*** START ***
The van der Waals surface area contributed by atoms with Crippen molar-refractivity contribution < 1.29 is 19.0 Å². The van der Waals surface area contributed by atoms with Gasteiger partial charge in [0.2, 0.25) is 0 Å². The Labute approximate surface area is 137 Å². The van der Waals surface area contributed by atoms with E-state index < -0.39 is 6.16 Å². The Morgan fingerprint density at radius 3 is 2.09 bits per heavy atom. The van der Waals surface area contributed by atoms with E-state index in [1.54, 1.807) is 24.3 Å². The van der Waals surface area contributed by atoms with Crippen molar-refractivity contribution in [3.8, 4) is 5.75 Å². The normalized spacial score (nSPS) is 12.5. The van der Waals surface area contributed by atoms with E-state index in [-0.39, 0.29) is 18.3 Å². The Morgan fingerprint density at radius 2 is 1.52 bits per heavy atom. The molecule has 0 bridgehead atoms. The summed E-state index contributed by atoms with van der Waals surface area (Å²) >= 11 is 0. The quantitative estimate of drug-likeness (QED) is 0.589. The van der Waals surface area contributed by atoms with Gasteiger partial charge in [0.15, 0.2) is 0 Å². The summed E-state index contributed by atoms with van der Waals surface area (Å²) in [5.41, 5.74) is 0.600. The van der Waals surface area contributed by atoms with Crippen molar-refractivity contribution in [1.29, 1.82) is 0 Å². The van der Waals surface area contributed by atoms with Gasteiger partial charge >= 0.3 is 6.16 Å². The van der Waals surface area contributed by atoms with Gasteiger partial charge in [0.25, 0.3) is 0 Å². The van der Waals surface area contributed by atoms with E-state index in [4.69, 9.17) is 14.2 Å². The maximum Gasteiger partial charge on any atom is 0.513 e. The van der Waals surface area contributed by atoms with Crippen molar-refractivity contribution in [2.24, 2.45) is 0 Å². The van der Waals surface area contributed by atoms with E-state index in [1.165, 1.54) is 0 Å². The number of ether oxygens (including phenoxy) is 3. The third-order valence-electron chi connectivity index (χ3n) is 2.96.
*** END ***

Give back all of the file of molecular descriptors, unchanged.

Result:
The van der Waals surface area contributed by atoms with Crippen molar-refractivity contribution < 1.29 is 19.0 Å². The van der Waals surface area contributed by atoms with Gasteiger partial charge in [0.2, 0.25) is 0 Å². The Labute approximate surface area is 137 Å². The van der Waals surface area contributed by atoms with E-state index < -0.39 is 6.16 Å². The Morgan fingerprint density at radius 3 is 2.09 bits per heavy atom. The van der Waals surface area contributed by atoms with E-state index in [1.54, 1.807) is 24.3 Å². The van der Waals surface area contributed by atoms with Crippen molar-refractivity contribution in [3.8, 4) is 5.75 Å². The normalized spacial score (nSPS) is 12.5. The van der Waals surface area contributed by atoms with E-state index in [-0.39, 0.29) is 18.3 Å². The Morgan fingerprint density at radius 2 is 1.52 bits per heavy atom. The molecule has 0 bridgehead atoms. The summed E-state index contributed by atoms with van der Waals surface area (Å²) >= 11 is 0. The quantitative estimate of drug-likeness (QED) is 0.589. The van der Waals surface area contributed by atoms with Gasteiger partial charge in [0.15, 0.2) is 0 Å². The summed E-state index contributed by atoms with van der Waals surface area (Å²) in [5.41, 5.74) is 0.600. The van der Waals surface area contributed by atoms with Crippen molar-refractivity contribution in [1.29, 1.82) is 0 Å². The van der Waals surface area contributed by atoms with Gasteiger partial charge >= 0.3 is 6.16 Å². The van der Waals surface area contributed by atoms with Gasteiger partial charge in [0.25, 0.3) is 0 Å². The van der Waals surface area contributed by atoms with E-state index in [4.69, 9.17) is 14.2 Å². The maximum Gasteiger partial charge on any atom is 0.513 e. The van der Waals surface area contributed by atoms with Crippen molar-refractivity contribution in [2.24, 2.45) is 0 Å². The van der Waals surface area contributed by atoms with E-state index in [1.165, 1.54) is 0 Å². The number of ether oxygens (including phenoxy) is 3. The third-order valence-electron chi connectivity index (χ3n) is 2.96.